Nikon’s “Small World In Motion” shows the amazing world of the microscopic
A competition run by Nikon’s microscope division has shown the incredible world that lives well out of sight, with some breathtaking images and video showing what goes on at the microscopic level.
Run by Nikon’s instruments division, this is the inaugural 2011 Small World In Motion competition, aimed at showing the world through a microscope.
While most people know about Nikon’s cameras, the company is also responsible for much of the world’s microscopic instruments used in the fields of science and medicine.
Previously, Nikon’s Small World competition has run only as a photographic competition, judging the world’s best entries for photomicrographs, or images shot through a microscope.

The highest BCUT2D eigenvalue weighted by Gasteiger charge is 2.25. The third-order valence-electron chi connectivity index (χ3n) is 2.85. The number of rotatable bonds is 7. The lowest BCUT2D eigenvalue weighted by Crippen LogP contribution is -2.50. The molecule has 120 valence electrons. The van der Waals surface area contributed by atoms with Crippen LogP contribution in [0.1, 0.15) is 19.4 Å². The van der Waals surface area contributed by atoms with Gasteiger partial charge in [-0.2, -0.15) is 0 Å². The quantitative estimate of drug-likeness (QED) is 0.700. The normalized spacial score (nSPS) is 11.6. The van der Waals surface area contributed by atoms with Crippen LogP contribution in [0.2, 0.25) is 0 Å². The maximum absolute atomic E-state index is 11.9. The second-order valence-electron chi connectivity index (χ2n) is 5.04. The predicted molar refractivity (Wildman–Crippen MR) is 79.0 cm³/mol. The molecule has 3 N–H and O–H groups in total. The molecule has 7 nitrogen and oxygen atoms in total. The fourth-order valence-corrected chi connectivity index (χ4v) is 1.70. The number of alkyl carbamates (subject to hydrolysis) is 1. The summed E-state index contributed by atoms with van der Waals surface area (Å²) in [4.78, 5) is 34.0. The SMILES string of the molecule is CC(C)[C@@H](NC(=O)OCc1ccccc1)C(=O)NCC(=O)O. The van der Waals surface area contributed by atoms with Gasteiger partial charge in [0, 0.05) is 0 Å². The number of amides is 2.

This year’s entrants have found some absolute stunners, including the video below which took out the top prize.
In this video, Oxford’s Anna Franz injected ink into a 72-hour old chick embryo to show the beating heart. And in case you’re wondering what the white around the yellow is, that’s egg shell.
Other videos on Nikon’s Small World competition site include ants eating a drop of grenadine syrup, cells in a zebra fish, and a water flea playing with algae.
If anything, the competition ignites a love for science and shows the sort of things people can do with microscopes, like the one we’re giving away right now.
What would you put under a microscope?